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Teaching Manuel Muñoz

posted: 9.17.14 by Barclay Barrios

Manuel Muñoz’s “Leave Your Name at the Border” is a short but potent piece that I love to teach.  Given the current tensions around our borders, it’s especially timely.  But I also love the ways in which it asks students to think about the risks and rewards of assimilation and acculturation.  It’s like Richard Rodriguez for a new millennium.

I recently ran across a video that I think would be great to use while teaching Muñoz.  It’s about José Zamora, who had trouble finding a job until he changed the name on his resume to “Joe.”  Zamora dropped one letter and got a job.  His experience directly speaks to Muñoz’s discussion of the anglicization of Mexican names while underscoring the deep economic stakes in making those decisions.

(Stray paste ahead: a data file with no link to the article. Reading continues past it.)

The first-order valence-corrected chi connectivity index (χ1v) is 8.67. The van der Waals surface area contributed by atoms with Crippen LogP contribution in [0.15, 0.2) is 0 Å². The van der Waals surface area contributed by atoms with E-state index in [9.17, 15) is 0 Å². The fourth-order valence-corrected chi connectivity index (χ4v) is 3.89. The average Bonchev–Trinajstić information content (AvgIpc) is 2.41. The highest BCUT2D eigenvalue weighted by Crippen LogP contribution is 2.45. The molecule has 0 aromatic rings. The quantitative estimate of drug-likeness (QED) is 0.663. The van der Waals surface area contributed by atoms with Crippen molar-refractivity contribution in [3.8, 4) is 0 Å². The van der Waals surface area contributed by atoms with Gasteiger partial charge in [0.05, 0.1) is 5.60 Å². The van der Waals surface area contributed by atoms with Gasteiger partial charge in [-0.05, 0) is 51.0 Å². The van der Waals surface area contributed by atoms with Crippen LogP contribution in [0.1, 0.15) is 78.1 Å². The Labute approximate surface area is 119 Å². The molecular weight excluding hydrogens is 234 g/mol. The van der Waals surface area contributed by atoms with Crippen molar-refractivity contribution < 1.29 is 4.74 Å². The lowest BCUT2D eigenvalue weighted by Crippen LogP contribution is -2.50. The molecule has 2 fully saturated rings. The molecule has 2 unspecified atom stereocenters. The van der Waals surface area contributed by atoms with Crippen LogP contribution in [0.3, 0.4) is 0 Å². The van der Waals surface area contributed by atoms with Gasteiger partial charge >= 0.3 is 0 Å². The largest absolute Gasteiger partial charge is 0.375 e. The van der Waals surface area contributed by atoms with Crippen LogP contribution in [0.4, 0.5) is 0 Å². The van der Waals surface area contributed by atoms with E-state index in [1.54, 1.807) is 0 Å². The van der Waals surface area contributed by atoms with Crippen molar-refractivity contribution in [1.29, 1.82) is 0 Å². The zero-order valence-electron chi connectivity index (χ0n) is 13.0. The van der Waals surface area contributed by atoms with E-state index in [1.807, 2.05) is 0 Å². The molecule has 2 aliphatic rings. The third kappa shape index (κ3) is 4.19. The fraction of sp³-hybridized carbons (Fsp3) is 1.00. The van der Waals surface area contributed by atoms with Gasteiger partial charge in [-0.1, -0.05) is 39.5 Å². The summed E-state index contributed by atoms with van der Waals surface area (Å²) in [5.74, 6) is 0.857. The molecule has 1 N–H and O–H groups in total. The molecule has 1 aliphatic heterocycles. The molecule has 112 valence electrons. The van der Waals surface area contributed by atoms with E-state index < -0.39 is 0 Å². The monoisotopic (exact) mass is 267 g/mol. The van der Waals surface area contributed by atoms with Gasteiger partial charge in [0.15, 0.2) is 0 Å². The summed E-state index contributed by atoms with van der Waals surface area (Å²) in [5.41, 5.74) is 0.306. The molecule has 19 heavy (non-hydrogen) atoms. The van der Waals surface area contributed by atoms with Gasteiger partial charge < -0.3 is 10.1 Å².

It’s a short video—perfect for class—and somehow hearing Zamora discuss his experiences makes it all more real.  It’s a great combo with Muñoz.  Give it a try.

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One Response to “Teaching Manuel Muñoz”

  1. Pal Parks Says:

    I’ve had to do a lot more to get a job than change my name. Sorry I don’t have an institution to place beside my name, but take comfort in the fact that I can call this institutional classism.